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Web-only Exclusives
November 30, 2000

From Our Correspondent: Hirohito and the War
A conversation with biographer Herbert Bix

From Our Correspondent: A Rough Road Ahead
Bad news for the Philippines - and some others

From Our Correspondent: Making Enemies
Indonesia needs friends. So why is it picking fights?

Asiaweek Time Asia Now Asiaweek story

NEWSMAKERS


THE INTERROGATOR

IN AN INTERVIEW WITH Asiaweek's Dominic Faulder last week, Cambodian Prime Minister Hun Sen said it came as a "big surprise" to him that the chief interrogator of the murderous Khmer Rouge was still alive and had been living in northwestern Cambodia for the past 20 years. That man is Kaing Khek Iev. Better known by his revolutionary name Deuch, he oversaw the brutal interrogation of at least 17,000 Cambodians before their executions during Khmer Rouge rule from 1975 until January 1979. Although his fate was unknown to the outside world, according to the Far Eastern Economic Review, elements of the Cambodian military had known where Deuch lived for the last two years. The spindly one-time schoolteacher, now 56 and a convert to Christianity, admitted he had done "very bad things" for which he was ready to atone. Hun Sen indicated he would be brought to court; but it remains to be seen whether such notorious individuals as Deuch would be defendants or witnesses in the trial of key Khmer Rouge leaders. They include the group's chief ideologue Nuon Chea and head of state Khieu Samphan, both of whom gave themselves up to the Cambodian government last December. The authorities captured the one-legged Ta Mok, Pol Pot's bloodiest general, in March. Deuch's whereabouts are currently unknown.


SCANDAL OVER A MONK'S PROPERTY

PHRA DHAMMACHAYO, 55, ABBOT of Thailand's biggest and most controversial Buddhist shrine, Dhammakaya, has amassed thousands of hectares of land. He has also gained notoriety for persuading his middle-class devotees to part with billions of baht over the years to build his fabulous temple on the outskirts of Bangkok. The abbot's arguably "bad karma" prompted Thailand's Supreme Patriarch Somdej Phra Yanasangrorn to declare recently that monks who embezzle property commit a cardinal offense and should be banished from monasticism. Following the decree, the patriarch's temple was bombarded with threatening phone calls. The Religious Affairs Department is reluctant to defrock Dhammachayo, saying that is a task for the Buddhist Sangha Council. The scandal has plunged Thai Buddhism into its worst-ever crisis and drawn the government's ire. On May 4, the Thai cabinet called for the Supreme Patriarch's directive to be carried out. On the same day, the Dhammakaya shrine said its abbot was willing to negotiate the handover of his land - a step that could forestall his expulsion.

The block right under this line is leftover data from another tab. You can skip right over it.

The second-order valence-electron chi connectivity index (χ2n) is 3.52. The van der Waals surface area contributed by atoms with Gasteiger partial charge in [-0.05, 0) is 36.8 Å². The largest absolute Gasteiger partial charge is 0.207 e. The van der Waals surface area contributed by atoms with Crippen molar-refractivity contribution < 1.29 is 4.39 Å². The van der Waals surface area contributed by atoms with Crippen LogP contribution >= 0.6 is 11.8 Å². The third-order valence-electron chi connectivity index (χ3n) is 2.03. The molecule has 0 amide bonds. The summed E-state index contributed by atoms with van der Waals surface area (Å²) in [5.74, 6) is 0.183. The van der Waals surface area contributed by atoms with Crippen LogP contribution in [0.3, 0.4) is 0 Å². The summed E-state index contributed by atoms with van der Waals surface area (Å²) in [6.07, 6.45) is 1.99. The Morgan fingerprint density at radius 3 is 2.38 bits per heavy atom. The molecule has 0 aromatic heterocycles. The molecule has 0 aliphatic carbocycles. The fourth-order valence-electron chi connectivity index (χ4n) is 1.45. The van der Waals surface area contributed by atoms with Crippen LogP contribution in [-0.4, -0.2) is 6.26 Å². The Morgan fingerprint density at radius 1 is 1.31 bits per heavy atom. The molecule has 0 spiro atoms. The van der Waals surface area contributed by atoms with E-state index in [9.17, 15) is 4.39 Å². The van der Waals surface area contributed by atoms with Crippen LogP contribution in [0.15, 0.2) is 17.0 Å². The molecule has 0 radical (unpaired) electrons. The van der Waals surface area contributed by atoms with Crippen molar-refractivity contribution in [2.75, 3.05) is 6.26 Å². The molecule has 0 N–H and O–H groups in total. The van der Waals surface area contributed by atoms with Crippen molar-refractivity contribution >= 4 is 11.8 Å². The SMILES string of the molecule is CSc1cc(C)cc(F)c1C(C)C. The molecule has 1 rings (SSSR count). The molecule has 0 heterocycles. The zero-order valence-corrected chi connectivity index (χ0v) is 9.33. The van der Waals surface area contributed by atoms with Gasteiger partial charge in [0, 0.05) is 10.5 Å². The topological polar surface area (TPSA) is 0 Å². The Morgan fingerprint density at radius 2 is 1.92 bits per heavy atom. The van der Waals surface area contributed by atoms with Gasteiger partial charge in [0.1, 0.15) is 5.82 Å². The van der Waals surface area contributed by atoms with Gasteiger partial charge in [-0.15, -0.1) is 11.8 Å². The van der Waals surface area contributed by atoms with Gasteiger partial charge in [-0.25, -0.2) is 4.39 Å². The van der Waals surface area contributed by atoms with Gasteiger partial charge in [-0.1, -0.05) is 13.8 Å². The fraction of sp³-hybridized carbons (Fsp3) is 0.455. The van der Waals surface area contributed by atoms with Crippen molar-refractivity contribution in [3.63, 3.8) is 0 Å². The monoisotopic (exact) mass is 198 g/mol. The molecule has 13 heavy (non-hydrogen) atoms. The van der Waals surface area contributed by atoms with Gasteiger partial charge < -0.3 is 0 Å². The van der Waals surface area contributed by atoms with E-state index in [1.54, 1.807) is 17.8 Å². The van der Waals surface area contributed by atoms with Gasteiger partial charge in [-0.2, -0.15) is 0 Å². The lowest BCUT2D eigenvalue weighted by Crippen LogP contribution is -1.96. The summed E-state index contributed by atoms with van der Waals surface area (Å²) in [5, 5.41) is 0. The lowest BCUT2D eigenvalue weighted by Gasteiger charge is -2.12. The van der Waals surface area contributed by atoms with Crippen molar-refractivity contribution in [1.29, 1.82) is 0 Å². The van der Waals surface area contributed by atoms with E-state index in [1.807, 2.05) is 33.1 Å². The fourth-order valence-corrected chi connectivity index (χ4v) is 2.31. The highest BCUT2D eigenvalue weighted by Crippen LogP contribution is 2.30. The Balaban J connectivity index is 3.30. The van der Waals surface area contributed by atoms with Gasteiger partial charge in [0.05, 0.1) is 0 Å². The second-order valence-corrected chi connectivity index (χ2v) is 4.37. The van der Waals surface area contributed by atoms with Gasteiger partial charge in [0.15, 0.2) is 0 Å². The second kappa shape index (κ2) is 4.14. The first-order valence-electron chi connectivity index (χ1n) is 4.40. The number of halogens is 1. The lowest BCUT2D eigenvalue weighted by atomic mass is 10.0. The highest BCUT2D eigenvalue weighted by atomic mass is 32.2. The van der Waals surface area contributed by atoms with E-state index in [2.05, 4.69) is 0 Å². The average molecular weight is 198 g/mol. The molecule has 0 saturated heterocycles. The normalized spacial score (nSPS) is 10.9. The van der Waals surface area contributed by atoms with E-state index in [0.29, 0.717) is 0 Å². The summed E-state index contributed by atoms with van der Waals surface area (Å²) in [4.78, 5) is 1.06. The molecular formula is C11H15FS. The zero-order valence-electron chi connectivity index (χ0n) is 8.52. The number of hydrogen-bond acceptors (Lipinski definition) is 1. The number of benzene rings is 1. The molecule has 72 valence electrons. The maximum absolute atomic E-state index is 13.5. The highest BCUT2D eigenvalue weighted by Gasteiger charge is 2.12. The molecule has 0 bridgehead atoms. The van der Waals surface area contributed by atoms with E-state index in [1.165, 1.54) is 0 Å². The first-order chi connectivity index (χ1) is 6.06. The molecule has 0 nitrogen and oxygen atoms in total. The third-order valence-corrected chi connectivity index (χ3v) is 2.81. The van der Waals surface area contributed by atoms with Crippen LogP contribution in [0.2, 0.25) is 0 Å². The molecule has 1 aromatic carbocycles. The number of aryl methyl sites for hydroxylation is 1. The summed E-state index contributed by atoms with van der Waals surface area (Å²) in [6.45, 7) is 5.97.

OF ITALIANS AND INDIANS

PRIYANKA VADRA, 27, DAUGHTER OF the Congress party's president and prime ministerial candidate Sonia Gandhi, 52, is known to have a talent for politics. So it is no wonder that Congress has decided to field her in the upcoming Indian general elections. But the party's critics say there is more to that move than meets the eye. Congress, they hold, fears Sonia's Italian ancestry is going to become a major poll issue. The Congress's main rival, the Bharatiya Janata Party, has already launched a campaign to try to discredit Sonia. A person of foreign origin, argues the BJP, should not be allowed to become PM. If that narrow appeal resonates among voters, Priyanka's presence during the campaign will be a distinct advantage to Congress. She is Indian by birth and bears a strong resemblance to her grandmother Indira Gandhi. The late premier has long been a cult figure and her reflection in Priyanka could sway many a voter.


This edition's table of contents | Asiaweek home

AsiaNow


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TIME:

COVER: President Joseph Estrada gives in to the chanting crowds on the streets of Manila and agrees to make room for his Vice President

THAILAND: Twin teenage warriors turn themselves in to Bangkok officials

CHINA: Despite official vilification, hip Chinese dig Lamaist culture

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ASIAWEEK:

COVER: The DoCoMo generation - Japan's leading mobile phone company goes global

Bandwidth Boom: Racing to wire - how underseas cable systems may yet fall short

TAIWAN: Party intrigues add to Chen Shui-bian's woes

JAPAN: Japan's ruling party crushes a rebel at a cost

SINGAPORE: Singaporeans need to have more babies. But success breeds selfishness


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